Summers J, Smith M. Communication Skills Handbook 3rd Edition. Brisbane: Wiley; 2010 is a useful guide on scientific writing, referencing and communication skills to assist students with the required format of assessment tasks and assignments for the other core Health Sciences courses (Human Biology 1A and 1B and Biology of Disease II). It is not a recommended text, although since students use it in other courses, it may be useful for report writing. The handbook provides successful approaches to researching, writing and referencing, along with examples and practical tips for preparing and presenting oral reports, essays and assignments. It is not compulsory but will assist you in your work across a range of courses.

    Success in Public Health, and, indeed, in much university study, depends on reading widely and learning to respond critically to what you read. To help you locate other readings (apart from the text book) which will be useful for Public Health, we provide the following list which includes Barr Smith Library catalogue numbers and web addresses, where applicable. Note that references with no web address and simply a library catalogue number are likely, in addition, to be found in the Reserve Collection.

    There is a comprehensive Public Health Web page, developed by the Public Health Subject Librarian in the Barr Smith Library, Ms Maureen Bell. Links are provided to other internet sites, databases, search engines, sources of statistical information in Australia and overseas, newspaper services, journals etc.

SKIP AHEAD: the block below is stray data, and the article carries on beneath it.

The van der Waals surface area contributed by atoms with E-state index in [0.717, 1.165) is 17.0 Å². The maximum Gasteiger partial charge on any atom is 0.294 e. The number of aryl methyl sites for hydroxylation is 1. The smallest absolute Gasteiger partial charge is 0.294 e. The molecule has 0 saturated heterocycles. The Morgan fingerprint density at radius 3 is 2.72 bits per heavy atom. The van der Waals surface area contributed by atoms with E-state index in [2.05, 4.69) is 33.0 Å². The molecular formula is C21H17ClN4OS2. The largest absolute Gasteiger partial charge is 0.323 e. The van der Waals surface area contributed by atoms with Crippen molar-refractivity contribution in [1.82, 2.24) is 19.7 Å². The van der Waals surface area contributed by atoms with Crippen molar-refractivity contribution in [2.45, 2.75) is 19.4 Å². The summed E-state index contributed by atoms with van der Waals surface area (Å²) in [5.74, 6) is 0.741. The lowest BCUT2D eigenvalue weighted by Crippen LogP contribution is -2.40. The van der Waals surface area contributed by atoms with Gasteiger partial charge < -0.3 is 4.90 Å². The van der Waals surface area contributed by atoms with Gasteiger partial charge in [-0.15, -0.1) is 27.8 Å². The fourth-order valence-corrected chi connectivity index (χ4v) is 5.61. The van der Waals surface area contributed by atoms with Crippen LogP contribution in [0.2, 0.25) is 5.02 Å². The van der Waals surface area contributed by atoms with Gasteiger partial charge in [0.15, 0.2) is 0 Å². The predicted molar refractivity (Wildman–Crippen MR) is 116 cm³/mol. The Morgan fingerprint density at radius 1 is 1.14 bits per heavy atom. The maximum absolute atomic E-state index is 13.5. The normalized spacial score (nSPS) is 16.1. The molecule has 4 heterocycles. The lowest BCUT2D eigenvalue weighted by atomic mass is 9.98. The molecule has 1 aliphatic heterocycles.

The address of this site is:

    The Australian Institute of Health and Welfare site has a publication search function for topics of interest:

    Of particular interest and relevance are the Australia’s Health series:
    The Australian Bureau of Statistics has a publication search function for topics of interest:
    Of particular interest and relevance are the Year Book series:
    Australian Bureau of Statistics, Year Book Australia, 2009-10
    From that page, click on the “Past and Future Releases” tab to access other Year Books

    ABC Radio National’s Health Report is a source of thought-provoking, up-to-date discussion on health issues:

    Other Radio National Health programs may be of interest too:

    SA Health is the peak state government health authority and the site of much public health thinking and activity:

    An excellent site on referencing and avoiding plagiarism can be viewed at:

    Friis, RH and Sellers, TA 2004, Epidemiology for Public Health Practice, 3rd edition, Jones and Bartlett.
    BSL Main Collection 614.4 F912e.3

    Keleher, H and Murphy, B. Eds. 2004, Understanding health: a determinants approach. Melbourne, Oxford University Press. BSL Reserve Collection 613.0994 K2912u